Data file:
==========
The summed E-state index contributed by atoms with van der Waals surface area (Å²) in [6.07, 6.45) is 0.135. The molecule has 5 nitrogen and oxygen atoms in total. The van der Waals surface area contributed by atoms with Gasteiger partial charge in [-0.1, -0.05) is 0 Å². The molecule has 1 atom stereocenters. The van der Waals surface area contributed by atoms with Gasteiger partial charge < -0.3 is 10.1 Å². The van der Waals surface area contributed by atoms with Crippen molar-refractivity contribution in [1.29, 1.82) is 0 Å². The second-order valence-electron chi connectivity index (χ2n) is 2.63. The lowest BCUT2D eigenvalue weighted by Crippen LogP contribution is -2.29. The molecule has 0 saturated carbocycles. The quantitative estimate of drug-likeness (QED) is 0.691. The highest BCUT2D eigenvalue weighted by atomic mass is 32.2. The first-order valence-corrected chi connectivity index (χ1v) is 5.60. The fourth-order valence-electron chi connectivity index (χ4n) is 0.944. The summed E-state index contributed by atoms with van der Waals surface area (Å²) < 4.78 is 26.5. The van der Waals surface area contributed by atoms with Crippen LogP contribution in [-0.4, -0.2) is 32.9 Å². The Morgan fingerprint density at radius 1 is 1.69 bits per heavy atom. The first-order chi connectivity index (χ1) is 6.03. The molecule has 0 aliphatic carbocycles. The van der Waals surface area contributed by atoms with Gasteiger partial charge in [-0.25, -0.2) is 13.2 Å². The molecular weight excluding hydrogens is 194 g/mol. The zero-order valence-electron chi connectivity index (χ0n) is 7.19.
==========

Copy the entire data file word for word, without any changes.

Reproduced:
The summed E-state index contributed by atoms with van der Waals surface area (Å²) in [6.07, 6.45) is 0.135. The molecule has 5 nitrogen and oxygen atoms in total. The van der Waals surface area contributed by atoms with Gasteiger partial charge in [-0.1, -0.05) is 0 Å². The molecule has 1 atom stereocenters. The van der Waals surface area contributed by atoms with Gasteiger partial charge < -0.3 is 10.1 Å². The van der Waals surface area contributed by atoms with Crippen molar-refractivity contribution in [1.29, 1.82) is 0 Å². The second-order valence-electron chi connectivity index (χ2n) is 2.63. The lowest BCUT2D eigenvalue weighted by Crippen LogP contribution is -2.29. The molecule has 0 saturated carbocycles. The quantitative estimate of drug-likeness (QED) is 0.691. The highest BCUT2D eigenvalue weighted by atomic mass is 32.2. The first-order valence-corrected chi connectivity index (χ1v) is 5.60. The fourth-order valence-electron chi connectivity index (χ4n) is 0.944. The summed E-state index contributed by atoms with van der Waals surface area (Å²) < 4.78 is 26.5. The van der Waals surface area contributed by atoms with Crippen LogP contribution in [-0.4, -0.2) is 32.9 Å². The Morgan fingerprint density at radius 1 is 1.69 bits per heavy atom. The first-order chi connectivity index (χ1) is 6.03. The molecule has 0 aliphatic carbocycles. The van der Waals surface area contributed by atoms with Gasteiger partial charge in [-0.25, -0.2) is 13.2 Å². The molecular weight excluding hydrogens is 194 g/mol. The zero-order valence-electron chi connectivity index (χ0n) is 7.19.